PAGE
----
Tattered Haunter is the prime spirit clock – a 2/1 Flying creature for 2 mana is exactly what you want and the drawback is not really important if you apply the correct game plan, where blocking is not important.
Apothecary Geist has elements of both the sides of strategy – slowing opponent down with life gain and providing another evasive body in the process – a body that can easily blank some attacks the turn it comes into play.
Aside from the top 4, some other spirit and tempo spells look decent in the deck, with Guardian of Pilgrims and Drag Under being good examples. One card showing promising potential is Lunarch Mantle, aura granting +2/+2 – however the sample size of that card is pretty low. But it might be good in particularly aggressive variants of the deck. The archetype will lose one good common in Battleground Geist.
Spirits will lose their captain in week two, as Drogskol Captain rotates out and that is a substantial loss as it was the top uncommon for the archetype. Still lots of good uncommons remain.
Nebelgast Herald is amazing in the deck plan, by slowing opponent down and even if they get a blocker, neutralising it in later game. Faith Unbroken is the Lunarch Mantle with a removal tagged onto it – a perfect card for what your deck wants to do. Lone Rider is a great combo with Apothecary Geists you want to play anyway, and will make sure you win your races easily. Gossipmonger is good offensively even without evasion.
Other spirits at uncommon do very well too. Especially Spectral Shepherd has both good win rate and goes relatively late allowing you to step beyond tempo play and giving your deck a bit of staying on power by recurring spirit ETBs in mid to late game and protecting your creatures well.
Notable trap is the Subjugator Angel. High cost, useless ability and no tribal synergy makes the card perform poorly, especially taking into account it is picked relatively high.
In week 2 Spirits do loose the lord, and a lord-like common which are serious hits. On the rare front they also will not have a solid rare in Angel of Flight Alabaster. But they do have some gains in Lingering Souls, which will potentially increase the importance of WB and UB dual lands if you are in this lane. Additional gain is the Feeling of Dread and Silent Departure, that will greatly help your tempo plan. So even accounting for the losses the deck should stay pretty strong, especially when key cards remain slightly underdrafted.
Selesnya (WG) Human Aggro
WG roster of good commons is very wide compared to other colors. 16 commons have a Game in Hand win rate of 56% or more.
The top four is loaded with cheap cards. Rabid Bite at two mana looks expensive. Thraben Inspector shines again, Gnarlwood Dryad combines early damage with good racing potential later in the game and synergy with Bite Down. Strength of Arms is a great combat trick synergising with a minor equipment theme but also allowing you to be mana efficient.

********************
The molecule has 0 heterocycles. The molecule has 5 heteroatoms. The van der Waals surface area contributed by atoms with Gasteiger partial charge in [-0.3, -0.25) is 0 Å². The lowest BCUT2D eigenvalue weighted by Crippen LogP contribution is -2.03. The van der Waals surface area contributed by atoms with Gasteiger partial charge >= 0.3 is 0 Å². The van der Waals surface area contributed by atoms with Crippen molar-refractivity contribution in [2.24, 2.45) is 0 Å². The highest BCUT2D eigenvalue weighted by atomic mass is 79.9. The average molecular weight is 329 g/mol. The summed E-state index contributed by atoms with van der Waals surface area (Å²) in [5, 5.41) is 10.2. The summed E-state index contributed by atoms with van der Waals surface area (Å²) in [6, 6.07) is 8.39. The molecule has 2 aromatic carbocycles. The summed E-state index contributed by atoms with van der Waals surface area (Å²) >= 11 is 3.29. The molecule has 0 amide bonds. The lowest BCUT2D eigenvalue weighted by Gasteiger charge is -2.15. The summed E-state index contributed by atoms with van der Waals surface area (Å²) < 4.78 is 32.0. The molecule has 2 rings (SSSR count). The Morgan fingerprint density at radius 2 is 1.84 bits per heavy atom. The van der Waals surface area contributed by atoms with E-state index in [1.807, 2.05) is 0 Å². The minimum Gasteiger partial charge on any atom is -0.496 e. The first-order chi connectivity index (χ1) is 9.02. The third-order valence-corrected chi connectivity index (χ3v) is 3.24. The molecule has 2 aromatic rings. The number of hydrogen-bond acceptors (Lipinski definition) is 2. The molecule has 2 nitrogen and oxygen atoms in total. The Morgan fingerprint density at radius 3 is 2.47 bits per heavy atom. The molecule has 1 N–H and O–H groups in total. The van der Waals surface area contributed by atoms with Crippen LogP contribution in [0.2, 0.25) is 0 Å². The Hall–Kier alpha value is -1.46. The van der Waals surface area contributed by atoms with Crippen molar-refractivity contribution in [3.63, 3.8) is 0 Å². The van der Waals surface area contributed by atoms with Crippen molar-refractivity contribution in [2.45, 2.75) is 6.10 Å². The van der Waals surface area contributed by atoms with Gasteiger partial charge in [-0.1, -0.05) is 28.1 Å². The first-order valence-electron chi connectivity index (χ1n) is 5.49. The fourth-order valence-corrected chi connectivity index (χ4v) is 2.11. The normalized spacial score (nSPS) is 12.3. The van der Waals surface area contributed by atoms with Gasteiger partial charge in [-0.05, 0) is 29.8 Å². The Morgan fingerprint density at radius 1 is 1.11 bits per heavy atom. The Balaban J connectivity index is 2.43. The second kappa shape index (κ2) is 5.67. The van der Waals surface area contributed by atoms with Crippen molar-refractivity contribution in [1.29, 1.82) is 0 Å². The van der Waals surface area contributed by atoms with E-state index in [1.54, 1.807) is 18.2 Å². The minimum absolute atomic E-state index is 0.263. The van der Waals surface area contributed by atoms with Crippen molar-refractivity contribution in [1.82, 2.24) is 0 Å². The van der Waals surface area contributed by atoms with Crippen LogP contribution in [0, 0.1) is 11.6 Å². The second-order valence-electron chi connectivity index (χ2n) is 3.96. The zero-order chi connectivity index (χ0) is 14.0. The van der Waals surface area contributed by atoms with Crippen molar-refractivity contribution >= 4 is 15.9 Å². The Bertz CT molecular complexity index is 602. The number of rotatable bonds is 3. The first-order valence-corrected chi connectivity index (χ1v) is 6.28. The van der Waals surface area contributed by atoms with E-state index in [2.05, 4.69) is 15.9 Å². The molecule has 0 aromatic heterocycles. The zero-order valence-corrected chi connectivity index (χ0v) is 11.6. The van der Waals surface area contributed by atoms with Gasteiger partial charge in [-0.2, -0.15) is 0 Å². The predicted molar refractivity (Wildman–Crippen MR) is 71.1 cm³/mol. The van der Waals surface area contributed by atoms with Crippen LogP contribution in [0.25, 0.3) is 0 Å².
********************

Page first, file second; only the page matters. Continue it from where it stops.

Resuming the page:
Despite the wide selection of commons, some of them are limited by their functionality. You can only play that many Strength of Arms, Lunarch Mantle and Confront the Unknown in one deck. There are not that many common creatures that pass the 56% win rate bar, so it is worth mentioning Byway Courier, Obsessive Skinner, Intrepid Provisioner and Dauntless Cathar.
If common roster was wide, Uncommon one is even broader with 21 uncommons crossing the 56%.
All of the top 4 commons stay with us for the week 2. Lone Rider shines again, but this time its most likely transform triggers are the +2/+2 tricks and auras. Recruiter and Constrictor are other excellent 2-drops and Clear Shot is just one of the best limited removal spells of all times, especially in this type of ground based aggressive decks where it will often be a 2-for-1 or better.
Other good cards are either removal spells of have a Human creature type. This tribe doesn’t need a lord in its classic meaning but there are plenty of microsynergies, exemplified by the Courageous Outrider being the 5th best uncommon. One potential exception / trap being the Ironclad Slayer, which has poor stats despite synergies with Humans, Auras and Equipment.
The deck loses two key pieces of equipment in Butcher's Cleaver and Avacyn's Collar. Those two losses will also make Strength of Arms somewhat weaker as the chance of making a 1/1 will decrease. One other card rotating out that did surprisingly well here was Haunted Fengraf – but not many people knew it performed well in the archetype so it will be not felt as much. On the positive note, the archetype gains Travel Preparations, an incredible racing tool and Lingering Souls, which should still be good even with limited possibility of flashing it back.
We will see how do the small changes in card pool impact the archetype strength. Will BG and UR decks gain enough power to advance to the higher tier? Will vampires loose some of its power due to cuts? I will surely explore those questions next week. Meanwhile you can see my seminar from this week on youtube (minding that the data from this article is a bit fresher).